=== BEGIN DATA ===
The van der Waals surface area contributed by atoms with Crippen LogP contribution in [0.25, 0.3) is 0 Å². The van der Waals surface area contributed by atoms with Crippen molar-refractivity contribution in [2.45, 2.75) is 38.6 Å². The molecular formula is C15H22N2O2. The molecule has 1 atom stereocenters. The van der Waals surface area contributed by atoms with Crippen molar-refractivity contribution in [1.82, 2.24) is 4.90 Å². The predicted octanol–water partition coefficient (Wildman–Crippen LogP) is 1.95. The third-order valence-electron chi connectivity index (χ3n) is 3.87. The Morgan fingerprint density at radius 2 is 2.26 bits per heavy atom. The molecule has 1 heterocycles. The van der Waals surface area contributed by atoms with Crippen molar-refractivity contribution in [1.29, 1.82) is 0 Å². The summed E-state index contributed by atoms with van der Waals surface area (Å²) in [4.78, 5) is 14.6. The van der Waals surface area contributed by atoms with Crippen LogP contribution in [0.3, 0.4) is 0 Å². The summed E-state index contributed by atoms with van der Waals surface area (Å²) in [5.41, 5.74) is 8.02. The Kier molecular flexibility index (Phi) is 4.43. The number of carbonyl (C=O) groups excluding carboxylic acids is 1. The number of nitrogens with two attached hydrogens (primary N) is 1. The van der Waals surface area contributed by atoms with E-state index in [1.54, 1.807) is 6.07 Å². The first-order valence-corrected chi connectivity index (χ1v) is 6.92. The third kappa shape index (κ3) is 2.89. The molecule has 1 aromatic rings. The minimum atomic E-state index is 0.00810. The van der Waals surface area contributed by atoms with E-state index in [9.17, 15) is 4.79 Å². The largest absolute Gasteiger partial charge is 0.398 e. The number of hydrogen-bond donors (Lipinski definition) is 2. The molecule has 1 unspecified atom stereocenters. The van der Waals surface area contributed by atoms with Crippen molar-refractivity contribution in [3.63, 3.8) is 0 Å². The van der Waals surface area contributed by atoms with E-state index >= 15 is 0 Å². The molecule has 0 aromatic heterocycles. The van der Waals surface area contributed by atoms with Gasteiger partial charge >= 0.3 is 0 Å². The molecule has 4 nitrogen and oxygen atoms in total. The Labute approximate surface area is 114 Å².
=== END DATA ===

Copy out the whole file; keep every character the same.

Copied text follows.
The van der Waals surface area contributed by atoms with Crippen LogP contribution in [0.25, 0.3) is 0 Å². The van der Waals surface area contributed by atoms with Crippen molar-refractivity contribution in [2.45, 2.75) is 38.6 Å². The molecular formula is C15H22N2O2. The molecule has 1 atom stereocenters. The van der Waals surface area contributed by atoms with Crippen molar-refractivity contribution in [1.82, 2.24) is 4.90 Å². The predicted octanol–water partition coefficient (Wildman–Crippen LogP) is 1.95. The third-order valence-electron chi connectivity index (χ3n) is 3.87. The Morgan fingerprint density at radius 2 is 2.26 bits per heavy atom. The molecule has 1 heterocycles. The van der Waals surface area contributed by atoms with Crippen molar-refractivity contribution in [1.29, 1.82) is 0 Å². The summed E-state index contributed by atoms with van der Waals surface area (Å²) in [4.78, 5) is 14.6. The van der Waals surface area contributed by atoms with Crippen LogP contribution in [0.3, 0.4) is 0 Å². The summed E-state index contributed by atoms with van der Waals surface area (Å²) in [5.41, 5.74) is 8.02. The Kier molecular flexibility index (Phi) is 4.43. The number of carbonyl (C=O) groups excluding carboxylic acids is 1. The number of nitrogens with two attached hydrogens (primary N) is 1. The van der Waals surface area contributed by atoms with E-state index in [1.54, 1.807) is 6.07 Å². The first-order valence-corrected chi connectivity index (χ1v) is 6.92. The third kappa shape index (κ3) is 2.89. The molecule has 1 aromatic rings. The minimum atomic E-state index is 0.00810. The van der Waals surface area contributed by atoms with E-state index in [9.17, 15) is 4.79 Å². The largest absolute Gasteiger partial charge is 0.398 e. The number of hydrogen-bond donors (Lipinski definition) is 2. The molecule has 1 unspecified atom stereocenters. The van der Waals surface area contributed by atoms with Crippen molar-refractivity contribution in [3.63, 3.8) is 0 Å². The van der Waals surface area contributed by atoms with E-state index >= 15 is 0 Å². The molecule has 0 aromatic heterocycles. The van der Waals surface area contributed by atoms with Gasteiger partial charge >= 0.3 is 0 Å². The molecule has 4 nitrogen and oxygen atoms in total. The Labute approximate surface area is 114 Å².